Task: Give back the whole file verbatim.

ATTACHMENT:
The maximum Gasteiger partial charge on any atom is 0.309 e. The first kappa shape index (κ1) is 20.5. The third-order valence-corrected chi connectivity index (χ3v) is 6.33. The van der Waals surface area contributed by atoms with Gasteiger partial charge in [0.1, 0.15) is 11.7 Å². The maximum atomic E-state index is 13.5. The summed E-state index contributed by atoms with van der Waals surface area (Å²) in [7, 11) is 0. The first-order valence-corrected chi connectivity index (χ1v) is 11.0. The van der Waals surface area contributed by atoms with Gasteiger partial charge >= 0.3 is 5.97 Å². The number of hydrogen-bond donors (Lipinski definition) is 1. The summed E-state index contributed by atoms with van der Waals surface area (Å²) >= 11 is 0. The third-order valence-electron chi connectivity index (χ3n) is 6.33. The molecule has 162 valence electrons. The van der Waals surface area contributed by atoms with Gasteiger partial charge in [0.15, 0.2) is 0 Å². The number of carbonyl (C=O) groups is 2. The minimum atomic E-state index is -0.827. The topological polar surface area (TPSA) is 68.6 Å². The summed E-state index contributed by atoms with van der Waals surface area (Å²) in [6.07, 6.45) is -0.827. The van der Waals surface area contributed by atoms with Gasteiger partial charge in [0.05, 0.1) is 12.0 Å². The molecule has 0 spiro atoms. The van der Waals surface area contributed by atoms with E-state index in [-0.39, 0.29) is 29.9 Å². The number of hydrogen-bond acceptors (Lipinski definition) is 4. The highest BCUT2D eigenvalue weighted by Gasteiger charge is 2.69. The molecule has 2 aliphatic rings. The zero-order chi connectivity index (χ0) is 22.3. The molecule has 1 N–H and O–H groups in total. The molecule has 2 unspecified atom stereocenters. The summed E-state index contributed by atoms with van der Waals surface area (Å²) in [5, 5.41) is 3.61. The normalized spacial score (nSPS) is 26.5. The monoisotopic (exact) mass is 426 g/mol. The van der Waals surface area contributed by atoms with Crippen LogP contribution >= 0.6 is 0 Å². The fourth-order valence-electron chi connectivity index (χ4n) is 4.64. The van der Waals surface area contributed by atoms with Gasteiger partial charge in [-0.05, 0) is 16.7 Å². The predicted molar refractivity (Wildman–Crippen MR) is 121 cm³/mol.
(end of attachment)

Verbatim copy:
The maximum Gasteiger partial charge on any atom is 0.309 e. The first kappa shape index (κ1) is 20.5. The third-order valence-corrected chi connectivity index (χ3v) is 6.33. The van der Waals surface area contributed by atoms with Gasteiger partial charge in [0.1, 0.15) is 11.7 Å². The maximum atomic E-state index is 13.5. The summed E-state index contributed by atoms with van der Waals surface area (Å²) in [7, 11) is 0. The first-order valence-corrected chi connectivity index (χ1v) is 11.0. The van der Waals surface area contributed by atoms with Gasteiger partial charge >= 0.3 is 5.97 Å². The number of hydrogen-bond donors (Lipinski definition) is 1. The summed E-state index contributed by atoms with van der Waals surface area (Å²) >= 11 is 0. The third-order valence-electron chi connectivity index (χ3n) is 6.33. The molecule has 162 valence electrons. The van der Waals surface area contributed by atoms with Gasteiger partial charge in [0.15, 0.2) is 0 Å². The number of carbonyl (C=O) groups is 2. The minimum atomic E-state index is -0.827. The topological polar surface area (TPSA) is 68.6 Å². The summed E-state index contributed by atoms with van der Waals surface area (Å²) in [6.07, 6.45) is -0.827. The van der Waals surface area contributed by atoms with Gasteiger partial charge in [0.05, 0.1) is 12.0 Å². The molecule has 0 spiro atoms. The van der Waals surface area contributed by atoms with E-state index in [-0.39, 0.29) is 29.9 Å². The number of hydrogen-bond acceptors (Lipinski definition) is 4. The highest BCUT2D eigenvalue weighted by Gasteiger charge is 2.69. The molecule has 2 aliphatic rings. The zero-order chi connectivity index (χ0) is 22.3. The molecule has 1 N–H and O–H groups in total. The molecule has 2 unspecified atom stereocenters. The summed E-state index contributed by atoms with van der Waals surface area (Å²) in [5, 5.41) is 3.61. The normalized spacial score (nSPS) is 26.5. The monoisotopic (exact) mass is 426 g/mol. The van der Waals surface area contributed by atoms with Crippen LogP contribution >= 0.6 is 0 Å². The fourth-order valence-electron chi connectivity index (χ4n) is 4.64. The van der Waals surface area contributed by atoms with Gasteiger partial charge in [-0.05, 0) is 16.7 Å². The predicted molar refractivity (Wildman–Crippen MR) is 121 cm³/mol.